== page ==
This off-season the RotoViz crew have generated (and are continually updating) projections for all 32 NFL teams using a souped up version of the Projection Machine. These projections are powering some great Apps like the Cheat Sheet Calculator, the Draft Optimizer and the Auction Dominator, and have been fodder for numerous articles. In this article I won’t be covering every player like I did on RotoViz Radio. Instead I’ll be sharing the most interesting (and visual) stats, trends and tendencies that I uncovered while researching the NFC East–along with potential value plays for your upcoming fantasy drafts. I’ve already covered the Cowboys. Next up: The Washington Redskins.
It hasn’t been a great pre-season for the Washington Redksins. Since the Texans, Jets and Bills have settled on starting quarterbacks, the Redskins thought this would be a good time to re-ignite the QB controversy that has engulfed their franchise for most of the last two years. Considering new starter Kirk Cousins‘ career marks in AY/A (6.2) and Interception Rate (4.7 percent), it’s hard to be optimistic about his chances as the starter. Also consider that for all of Robert Griffin‘s struggles, he’s never posted a season with an AY/A worse than 6.5 or an interception rate worse than 2.8 percent. I don’t think this will ultimately be a good move for the Redskins offense.
Given their QB situation and suspect defense, this offense is facing a familiar enemy this season: poor game script. Over the last two seasons the Redskins have been absolutely terrible in terms of playing from ahead in games. On any given play they been behind by an average of 6.2 points, better than only the Raiders and Jaguars.
|Team||Point Margin per Play|
With uncertainty at QB and defense and with a Vegas Win Total of just 6.5, poor game script is likely to be a fact of life for the Redskins once again in 2015.
In regards to Cousins’ fantasy value, I’m not optimistic on Cousins’ chances of holding the job or producing consistently when he has it. But QB maven Joshua Lake thinks Gruden’s system could make him a viable streaming option against poor defenses, so keep him on your Waiver Wire speed dial.
Value At Receiver
The Redskins players I’m most optimistic on are the receivers. I have DeSean Jackson rated as a slight bargain to his ADP, and Justin Winn thinks I’m still too low. The primary reason for optimism for Jackson is that he’s insanely efficient. Check out what he did last year with the same QB turnstile he’ll see this year:
He’s also efficient in all areas of the field, so no concerns about him Switching from the Z to the X WR this year.
Pierre Garcon also looks like a value at his ADP, but for the opposite reason: target volume. Last year was Garcon’s lowest target market share in six years, and the coaching staff has made noise all off-season about getting him more involved. Even to the point of having him switch positions with Jackson. Garcon lacks anything resembling league winning upside, but he should have some viability as a WR3.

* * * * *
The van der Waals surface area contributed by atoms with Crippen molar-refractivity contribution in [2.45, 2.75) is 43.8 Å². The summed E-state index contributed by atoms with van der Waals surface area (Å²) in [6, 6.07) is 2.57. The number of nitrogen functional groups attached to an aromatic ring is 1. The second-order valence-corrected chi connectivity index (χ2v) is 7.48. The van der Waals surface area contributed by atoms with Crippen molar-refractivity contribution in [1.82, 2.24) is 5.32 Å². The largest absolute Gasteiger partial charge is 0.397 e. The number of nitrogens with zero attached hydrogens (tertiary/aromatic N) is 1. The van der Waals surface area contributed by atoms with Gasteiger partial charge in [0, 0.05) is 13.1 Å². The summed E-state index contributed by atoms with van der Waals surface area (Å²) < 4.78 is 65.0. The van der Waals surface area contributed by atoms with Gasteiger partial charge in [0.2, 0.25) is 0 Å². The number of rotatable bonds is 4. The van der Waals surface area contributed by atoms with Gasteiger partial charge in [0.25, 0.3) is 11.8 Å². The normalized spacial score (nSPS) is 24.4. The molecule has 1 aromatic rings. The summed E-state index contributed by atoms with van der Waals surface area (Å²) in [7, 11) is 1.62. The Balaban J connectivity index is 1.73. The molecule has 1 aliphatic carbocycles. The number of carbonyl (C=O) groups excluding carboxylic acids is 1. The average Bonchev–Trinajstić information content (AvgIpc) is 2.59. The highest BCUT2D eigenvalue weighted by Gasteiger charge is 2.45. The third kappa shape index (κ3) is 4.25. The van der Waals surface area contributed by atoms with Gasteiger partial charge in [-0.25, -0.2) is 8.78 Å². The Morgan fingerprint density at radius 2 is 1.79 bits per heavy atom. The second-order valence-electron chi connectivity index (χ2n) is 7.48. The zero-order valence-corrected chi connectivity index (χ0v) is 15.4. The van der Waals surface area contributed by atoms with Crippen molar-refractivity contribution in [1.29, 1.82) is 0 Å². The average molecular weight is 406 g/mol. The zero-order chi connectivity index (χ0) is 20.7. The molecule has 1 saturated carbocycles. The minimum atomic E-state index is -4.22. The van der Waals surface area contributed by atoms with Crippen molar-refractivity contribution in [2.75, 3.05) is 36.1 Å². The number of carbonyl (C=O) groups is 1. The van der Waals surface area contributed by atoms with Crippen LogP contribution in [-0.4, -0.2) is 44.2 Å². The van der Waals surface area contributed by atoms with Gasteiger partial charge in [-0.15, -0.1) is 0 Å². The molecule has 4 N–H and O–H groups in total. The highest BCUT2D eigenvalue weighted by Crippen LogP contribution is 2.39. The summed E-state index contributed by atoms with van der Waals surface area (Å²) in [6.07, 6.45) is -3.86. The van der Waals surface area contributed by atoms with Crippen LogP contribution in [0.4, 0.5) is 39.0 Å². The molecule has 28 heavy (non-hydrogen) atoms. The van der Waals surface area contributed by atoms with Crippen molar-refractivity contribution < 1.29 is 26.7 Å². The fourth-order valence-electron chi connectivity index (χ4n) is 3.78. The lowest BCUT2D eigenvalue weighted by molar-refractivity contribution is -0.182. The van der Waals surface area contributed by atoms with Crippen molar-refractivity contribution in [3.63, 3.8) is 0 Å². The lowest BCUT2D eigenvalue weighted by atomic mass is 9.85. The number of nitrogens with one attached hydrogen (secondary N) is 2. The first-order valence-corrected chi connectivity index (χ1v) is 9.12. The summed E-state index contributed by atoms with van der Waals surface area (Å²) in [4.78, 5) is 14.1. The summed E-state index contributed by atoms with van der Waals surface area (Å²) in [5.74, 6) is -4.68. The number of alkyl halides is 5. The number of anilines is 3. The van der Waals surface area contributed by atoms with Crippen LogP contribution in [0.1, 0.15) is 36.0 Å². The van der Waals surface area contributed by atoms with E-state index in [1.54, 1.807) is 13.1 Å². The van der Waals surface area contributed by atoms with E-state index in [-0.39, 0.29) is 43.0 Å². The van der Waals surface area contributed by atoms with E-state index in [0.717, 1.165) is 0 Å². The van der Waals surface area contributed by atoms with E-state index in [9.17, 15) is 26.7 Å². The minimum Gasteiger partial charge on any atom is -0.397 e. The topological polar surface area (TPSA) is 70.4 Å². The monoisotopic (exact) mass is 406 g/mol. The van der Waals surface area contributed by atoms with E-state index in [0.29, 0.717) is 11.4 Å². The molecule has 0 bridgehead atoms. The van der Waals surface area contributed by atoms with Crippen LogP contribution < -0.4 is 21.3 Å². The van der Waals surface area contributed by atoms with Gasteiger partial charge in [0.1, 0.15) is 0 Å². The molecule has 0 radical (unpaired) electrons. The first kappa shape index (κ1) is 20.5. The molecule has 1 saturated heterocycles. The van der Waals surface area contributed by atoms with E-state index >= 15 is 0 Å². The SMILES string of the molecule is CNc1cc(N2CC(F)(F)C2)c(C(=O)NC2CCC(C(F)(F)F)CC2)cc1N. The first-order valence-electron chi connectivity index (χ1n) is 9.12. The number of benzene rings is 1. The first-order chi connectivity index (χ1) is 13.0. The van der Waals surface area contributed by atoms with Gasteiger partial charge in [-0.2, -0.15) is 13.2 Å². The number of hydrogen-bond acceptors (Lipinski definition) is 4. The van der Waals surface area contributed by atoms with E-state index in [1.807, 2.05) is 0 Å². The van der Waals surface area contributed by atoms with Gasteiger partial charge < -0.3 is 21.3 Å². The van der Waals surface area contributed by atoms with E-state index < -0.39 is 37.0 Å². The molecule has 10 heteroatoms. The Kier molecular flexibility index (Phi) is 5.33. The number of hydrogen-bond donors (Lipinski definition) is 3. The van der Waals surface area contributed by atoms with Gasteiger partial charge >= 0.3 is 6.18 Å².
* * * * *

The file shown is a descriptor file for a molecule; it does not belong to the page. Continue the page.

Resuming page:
At the tight end position, Jordan Reed could present some value this season as well. Reed is being discounted not just due to his offense, but due to past injuries. But given his price–free–the only thing I care about is that he’s healthy right now. For a TE, Reed has been a highly efficient yards producer (7.8 career YPT) but a poor TD producer (2.4% career TD rate); seems like a good fit for a garbage time offense. When healthy Reed should be a top 12 option at the position and only costs a roster spot.
Avoiding Alfred Morris
The area of the Redskins offense that I’m avoiding most is running back, specifically starting RB Alfred Morris. As a two down RB, Morris has the most to lose if the Redskins are playing from behind all year. The counter argument is that this is exactly where Morris found himself last year and he was fine, producing as PPR RB17. But a couple things have changed for Morris since last season. For starters the Redskins drafted Matt Jones in the third Round. Jones profiles as a better pass catching RB than Morris and is likely to cut into his passing game volume–the one positive development in his game under Jay Gruden.
Jones also represents a legitimate threat to Morris’ early down role. That threat is made all the more real by a second factor that has changed for Morris: he’s entering the last year of his rookie contract with the Redskins. If the Redskins are out of the playoff race and Morris doesn’t improve on his 4.1 YPC from last year, there’s a good chance that the Redskins will want to see what they have in their third round rookie, who will be playing on a much cheaper contract in 2016.
Speaking of Morris’ YPC, there’s also this:
Morris average 4.4 YPC with Griffin last season, and just 3.5 YPC without him. And this effect isn’t just limited to 2014. Over his career Morris has averaged 4.7 YPC when playing with Griffin and just 3.7 YPC without him.
As a two down runner on a bad team Morris lacks upside and comes with more substantially more risk than last year. I’ll be avoiding him in all drafts unless the value hits me over the head. As for Jones, he’s a worthy late round flyer in redraft and a potential buy low in dynasty given his quiet pre-season, which has slightly lowered his ADP from where it was two months ago.